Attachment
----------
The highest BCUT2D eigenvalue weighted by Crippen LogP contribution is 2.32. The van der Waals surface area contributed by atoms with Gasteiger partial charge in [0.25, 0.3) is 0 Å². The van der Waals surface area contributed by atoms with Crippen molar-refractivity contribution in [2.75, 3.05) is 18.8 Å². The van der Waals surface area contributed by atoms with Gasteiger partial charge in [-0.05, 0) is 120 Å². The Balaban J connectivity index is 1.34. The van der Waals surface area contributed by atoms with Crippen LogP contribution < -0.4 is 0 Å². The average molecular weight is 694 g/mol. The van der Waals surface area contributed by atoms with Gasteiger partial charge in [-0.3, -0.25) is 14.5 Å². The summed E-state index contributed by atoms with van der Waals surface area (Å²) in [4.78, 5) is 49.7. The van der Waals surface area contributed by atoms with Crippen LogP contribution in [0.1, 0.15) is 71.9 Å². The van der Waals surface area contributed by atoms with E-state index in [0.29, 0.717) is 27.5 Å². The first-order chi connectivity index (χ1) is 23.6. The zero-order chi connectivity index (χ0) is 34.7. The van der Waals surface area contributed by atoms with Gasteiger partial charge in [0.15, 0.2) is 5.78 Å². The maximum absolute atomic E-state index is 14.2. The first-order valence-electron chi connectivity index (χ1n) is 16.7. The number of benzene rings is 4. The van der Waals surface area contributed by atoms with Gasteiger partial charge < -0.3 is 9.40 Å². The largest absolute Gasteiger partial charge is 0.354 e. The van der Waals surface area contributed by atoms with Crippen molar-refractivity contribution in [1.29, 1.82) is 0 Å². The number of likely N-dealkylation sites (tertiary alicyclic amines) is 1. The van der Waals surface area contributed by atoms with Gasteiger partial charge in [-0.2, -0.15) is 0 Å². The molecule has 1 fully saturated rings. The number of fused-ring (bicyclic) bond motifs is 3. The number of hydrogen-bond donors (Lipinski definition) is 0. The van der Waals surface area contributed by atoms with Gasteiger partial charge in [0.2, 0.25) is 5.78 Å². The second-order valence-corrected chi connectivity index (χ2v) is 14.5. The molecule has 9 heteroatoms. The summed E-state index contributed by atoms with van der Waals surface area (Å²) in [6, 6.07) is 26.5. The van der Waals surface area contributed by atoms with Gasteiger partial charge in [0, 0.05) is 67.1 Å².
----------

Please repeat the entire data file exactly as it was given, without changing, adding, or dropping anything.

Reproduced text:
The highest BCUT2D eigenvalue weighted by Crippen LogP contribution is 2.32. The van der Waals surface area contributed by atoms with Gasteiger partial charge in [0.25, 0.3) is 0 Å². The van der Waals surface area contributed by atoms with Crippen molar-refractivity contribution in [2.75, 3.05) is 18.8 Å². The van der Waals surface area contributed by atoms with Gasteiger partial charge in [-0.05, 0) is 120 Å². The Balaban J connectivity index is 1.34. The van der Waals surface area contributed by atoms with Crippen LogP contribution < -0.4 is 0 Å². The average molecular weight is 694 g/mol. The van der Waals surface area contributed by atoms with Gasteiger partial charge in [-0.3, -0.25) is 14.5 Å². The summed E-state index contributed by atoms with van der Waals surface area (Å²) in [4.78, 5) is 49.7. The van der Waals surface area contributed by atoms with Crippen LogP contribution in [0.1, 0.15) is 71.9 Å². The van der Waals surface area contributed by atoms with E-state index in [0.29, 0.717) is 27.5 Å². The first-order chi connectivity index (χ1) is 23.6. The zero-order chi connectivity index (χ0) is 34.7. The van der Waals surface area contributed by atoms with Gasteiger partial charge in [0.15, 0.2) is 5.78 Å². The maximum absolute atomic E-state index is 14.2. The first-order valence-electron chi connectivity index (χ1n) is 16.7. The number of benzene rings is 4. The van der Waals surface area contributed by atoms with Gasteiger partial charge < -0.3 is 9.40 Å². The largest absolute Gasteiger partial charge is 0.354 e. The van der Waals surface area contributed by atoms with Crippen molar-refractivity contribution in [1.29, 1.82) is 0 Å². The number of likely N-dealkylation sites (tertiary alicyclic amines) is 1. The van der Waals surface area contributed by atoms with Gasteiger partial charge in [-0.2, -0.15) is 0 Å². The molecule has 1 fully saturated rings. The number of fused-ring (bicyclic) bond motifs is 3. The number of hydrogen-bond donors (Lipinski definition) is 0. The van der Waals surface area contributed by atoms with Gasteiger partial charge in [0.2, 0.25) is 5.78 Å². The second-order valence-corrected chi connectivity index (χ2v) is 14.5. The molecule has 9 heteroatoms. The summed E-state index contributed by atoms with van der Waals surface area (Å²) in [6, 6.07) is 26.5. The van der Waals surface area contributed by atoms with Gasteiger partial charge in [0, 0.05) is 67.1 Å².